In addition to reacting positively to upsetting circumstances, we can also take the initiative to pour some good into the world. Practicing random acts of kindness also creates a domino effect, as others appreciate what was done for them and then decide to do good in turn. Paying for someone else’s coffee in a drive-through will instantly brighten their day, and there’s more than a 90% chance that they’ll pay for the person behind them in turn, and so on. This video illustrates that concept rather perfectly, actually.

The actions mentioned above don’t take a great deal of effort to do, but if each and every person on the planet implemented just a few of them, we could see real change happenfor the betterment of all on this gorgeous planet.

More by this author

10 Benefits of Reading: Why You Should Read Every Day 30 Awesome DIY Projects that You’ve Never Heard of 20 Online Resources for Free E-Books 10 Books to Help You Polish Your English & Writing Skills 10 Things That Even You Can Do to Change the World

Trending in Communication

1 19 Golden Pieces of Relationship Advice From the Experts 2 Signs Of Low Self-Esteem And The Root Causes You Might Not Know 3 How to Communicate Effectively in Any Relationship 4 How to Live in the Moment and Stop Worrying About the Past or Future 5 This Is What Happens When You Move Out Of the Comfort Zone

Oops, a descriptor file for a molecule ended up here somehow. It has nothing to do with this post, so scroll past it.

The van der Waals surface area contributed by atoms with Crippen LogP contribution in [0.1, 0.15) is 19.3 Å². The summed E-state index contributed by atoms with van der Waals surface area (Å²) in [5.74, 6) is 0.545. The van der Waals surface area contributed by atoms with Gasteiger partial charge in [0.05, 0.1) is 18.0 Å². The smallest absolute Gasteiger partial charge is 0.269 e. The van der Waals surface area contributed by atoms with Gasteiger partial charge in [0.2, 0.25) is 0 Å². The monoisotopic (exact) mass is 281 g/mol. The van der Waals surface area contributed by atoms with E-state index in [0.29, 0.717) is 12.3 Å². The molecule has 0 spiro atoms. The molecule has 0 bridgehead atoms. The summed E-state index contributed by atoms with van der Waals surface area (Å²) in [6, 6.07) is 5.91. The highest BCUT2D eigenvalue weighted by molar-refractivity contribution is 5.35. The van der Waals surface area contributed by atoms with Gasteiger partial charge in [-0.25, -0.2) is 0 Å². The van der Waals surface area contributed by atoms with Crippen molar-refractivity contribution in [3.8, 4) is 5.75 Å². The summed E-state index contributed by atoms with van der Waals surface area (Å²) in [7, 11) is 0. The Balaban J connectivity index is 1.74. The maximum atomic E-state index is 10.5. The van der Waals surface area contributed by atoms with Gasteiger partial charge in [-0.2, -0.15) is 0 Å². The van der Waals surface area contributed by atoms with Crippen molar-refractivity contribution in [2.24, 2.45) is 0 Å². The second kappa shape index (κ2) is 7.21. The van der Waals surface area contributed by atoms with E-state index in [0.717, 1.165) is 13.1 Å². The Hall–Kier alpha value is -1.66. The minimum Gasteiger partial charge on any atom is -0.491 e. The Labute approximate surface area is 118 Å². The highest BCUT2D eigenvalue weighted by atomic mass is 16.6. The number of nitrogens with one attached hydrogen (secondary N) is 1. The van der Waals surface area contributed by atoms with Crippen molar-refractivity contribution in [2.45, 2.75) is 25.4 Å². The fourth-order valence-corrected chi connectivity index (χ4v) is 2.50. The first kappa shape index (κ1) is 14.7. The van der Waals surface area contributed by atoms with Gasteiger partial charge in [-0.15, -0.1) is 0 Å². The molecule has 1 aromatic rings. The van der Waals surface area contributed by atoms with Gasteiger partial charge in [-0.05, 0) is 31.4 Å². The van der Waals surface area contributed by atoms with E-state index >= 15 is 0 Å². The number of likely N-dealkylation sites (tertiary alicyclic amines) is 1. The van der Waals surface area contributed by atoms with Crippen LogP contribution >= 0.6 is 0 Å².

Read Next

Advertising
Advertising
Advertising

Last Updated on May 21, 2019

How to Communicate Effectively in Any Relationship

How to Communicate Effectively in Any Relationship

For all our social media bravado, we live in a society where communication is seen less as an art, and more as a perfunctory exercise. We spend so much time with people, yet we struggle with how to meaningfully communicate.

If you believe you have mastered effective communication, scan the list below and see whether you can see yourself in any of the examples:

Example 1

You are uncomfortable with a person’s actions or comments, and rather than telling the individual immediately, you sidestep the issue and attempt to move on as though the offending behavior or comment never happened.

You move on with the relationship and develop a pattern of not addressing challenging situations. Before long, the person with whom you are in relationship will say or do something that pushes you over the top and predictably, you explode or withdraw completely from the relationship.